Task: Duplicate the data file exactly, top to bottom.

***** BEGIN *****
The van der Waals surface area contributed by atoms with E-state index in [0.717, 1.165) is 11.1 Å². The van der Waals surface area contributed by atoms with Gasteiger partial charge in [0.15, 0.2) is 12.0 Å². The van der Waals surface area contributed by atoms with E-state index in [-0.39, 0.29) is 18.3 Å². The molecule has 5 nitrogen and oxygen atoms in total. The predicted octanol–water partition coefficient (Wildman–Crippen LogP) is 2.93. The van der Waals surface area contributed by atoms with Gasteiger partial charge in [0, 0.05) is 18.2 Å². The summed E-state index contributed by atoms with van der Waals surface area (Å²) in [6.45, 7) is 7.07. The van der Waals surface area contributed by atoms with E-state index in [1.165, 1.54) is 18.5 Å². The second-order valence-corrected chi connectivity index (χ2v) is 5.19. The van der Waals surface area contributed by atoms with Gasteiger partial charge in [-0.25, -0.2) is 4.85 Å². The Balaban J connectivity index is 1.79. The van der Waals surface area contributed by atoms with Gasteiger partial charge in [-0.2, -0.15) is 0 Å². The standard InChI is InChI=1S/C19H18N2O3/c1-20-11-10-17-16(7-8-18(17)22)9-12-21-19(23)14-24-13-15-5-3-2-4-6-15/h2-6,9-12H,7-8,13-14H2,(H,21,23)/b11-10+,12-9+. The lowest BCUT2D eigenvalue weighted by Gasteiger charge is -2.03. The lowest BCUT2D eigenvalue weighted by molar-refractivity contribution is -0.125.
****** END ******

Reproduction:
The van der Waals surface area contributed by atoms with E-state index in [0.717, 1.165) is 11.1 Å². The van der Waals surface area contributed by atoms with Gasteiger partial charge in [0.15, 0.2) is 12.0 Å². The van der Waals surface area contributed by atoms with E-state index in [-0.39, 0.29) is 18.3 Å². The molecule has 5 nitrogen and oxygen atoms in total. The predicted octanol–water partition coefficient (Wildman–Crippen LogP) is 2.93. The van der Waals surface area contributed by atoms with Gasteiger partial charge in [0, 0.05) is 18.2 Å². The summed E-state index contributed by atoms with van der Waals surface area (Å²) in [6.45, 7) is 7.07. The van der Waals surface area contributed by atoms with E-state index in [1.165, 1.54) is 18.5 Å². The second-order valence-corrected chi connectivity index (χ2v) is 5.19. The van der Waals surface area contributed by atoms with Gasteiger partial charge in [-0.25, -0.2) is 4.85 Å². The Balaban J connectivity index is 1.79. The van der Waals surface area contributed by atoms with Gasteiger partial charge in [-0.2, -0.15) is 0 Å². The standard InChI is InChI=1S/C19H18N2O3/c1-20-11-10-17-16(7-8-18(17)22)9-12-21-19(23)14-24-13-15-5-3-2-4-6-15/h2-6,9-12H,7-8,13-14H2,(H,21,23)/b11-10+,12-9+. The lowest BCUT2D eigenvalue weighted by Gasteiger charge is -2.03. The lowest BCUT2D eigenvalue weighted by molar-refractivity contribution is -0.125.